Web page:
We walked to the entrance of the canyon and also admired its depth from the bridge. In this season there were no visitors, but I am sure that during the summer many groups will take this adventure, as it has become one of the top tourist attractions of continental Montenegro. I am so sorry that I am too old for this challenge!















If you want to see a part of Montenegro that is rather unknown, but of a magnificent natural beauty: take the road from Podgorica towards Kolašin and turn left at Mioska in the direction of Šavnik. On this route through Gornja Morača (around 45 km from Mioska to Šavnik) you will hardly meet any traffic, so that you can enjoy the beautiful views of the impressive high mountains all along the Morača valley and Bukovica canyon.

Turn right near the village of Dragovića Polje and continue on the narrow asphalt road down to the river. Pass the river using the old wooden bridge and drive up again to the village of Bojići. In a curve, you will see an old graveyard with a huge oak. This is a very interesting place, as it hides an old necropolis with around 35 medieval tombstones or “stećci”. They are located on the top of a hill behind the graveyard, among big trees, and many of them are decorated in shallow relief with solar and lunar motifs in the form of circles and rosettes. The local inhabitants call this necropolis “macursko groblje” and believe that the graves belonged to the medieval “macuri” tribe.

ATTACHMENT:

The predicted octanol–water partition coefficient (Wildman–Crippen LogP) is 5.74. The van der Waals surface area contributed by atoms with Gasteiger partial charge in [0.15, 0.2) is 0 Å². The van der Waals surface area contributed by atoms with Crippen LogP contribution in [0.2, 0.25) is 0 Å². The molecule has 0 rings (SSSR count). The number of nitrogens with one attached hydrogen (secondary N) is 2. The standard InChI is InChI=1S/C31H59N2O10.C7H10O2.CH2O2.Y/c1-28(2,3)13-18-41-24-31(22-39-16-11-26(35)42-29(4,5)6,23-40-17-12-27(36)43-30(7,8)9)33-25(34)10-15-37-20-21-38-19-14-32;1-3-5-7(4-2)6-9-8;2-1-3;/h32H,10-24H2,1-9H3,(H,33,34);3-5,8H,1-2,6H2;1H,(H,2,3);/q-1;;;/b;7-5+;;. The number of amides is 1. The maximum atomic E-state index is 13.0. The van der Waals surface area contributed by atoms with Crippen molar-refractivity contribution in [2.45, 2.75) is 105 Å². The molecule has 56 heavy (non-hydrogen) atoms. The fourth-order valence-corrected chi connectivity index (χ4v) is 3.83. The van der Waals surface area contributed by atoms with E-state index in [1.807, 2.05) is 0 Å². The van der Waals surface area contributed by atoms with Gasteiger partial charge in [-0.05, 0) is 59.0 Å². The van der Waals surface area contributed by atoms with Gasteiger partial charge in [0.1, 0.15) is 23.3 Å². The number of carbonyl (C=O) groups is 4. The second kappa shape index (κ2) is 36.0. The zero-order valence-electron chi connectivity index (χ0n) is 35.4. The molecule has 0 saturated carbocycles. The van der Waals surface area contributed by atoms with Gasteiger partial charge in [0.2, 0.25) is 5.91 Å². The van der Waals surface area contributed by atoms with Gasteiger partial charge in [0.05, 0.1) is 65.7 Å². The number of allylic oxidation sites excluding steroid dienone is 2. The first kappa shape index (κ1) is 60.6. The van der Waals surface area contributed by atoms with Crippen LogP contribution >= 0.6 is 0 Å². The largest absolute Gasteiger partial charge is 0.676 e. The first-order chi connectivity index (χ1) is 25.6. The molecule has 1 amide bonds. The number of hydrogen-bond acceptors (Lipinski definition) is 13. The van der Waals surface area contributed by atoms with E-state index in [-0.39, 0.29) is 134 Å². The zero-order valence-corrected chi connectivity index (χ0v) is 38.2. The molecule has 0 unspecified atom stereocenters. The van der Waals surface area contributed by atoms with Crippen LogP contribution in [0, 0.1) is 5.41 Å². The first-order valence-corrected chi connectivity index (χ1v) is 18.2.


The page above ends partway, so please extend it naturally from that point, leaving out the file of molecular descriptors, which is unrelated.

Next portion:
At the end of the asphalt road you will have a beautiful view of the surrounding mountains and Morača valley. Take the same road back to the highway and continue towards Šavnik.


Interesting old stone houses can be found in the village of Krnja Jela (from this village you can turn left towards Sinjajevina).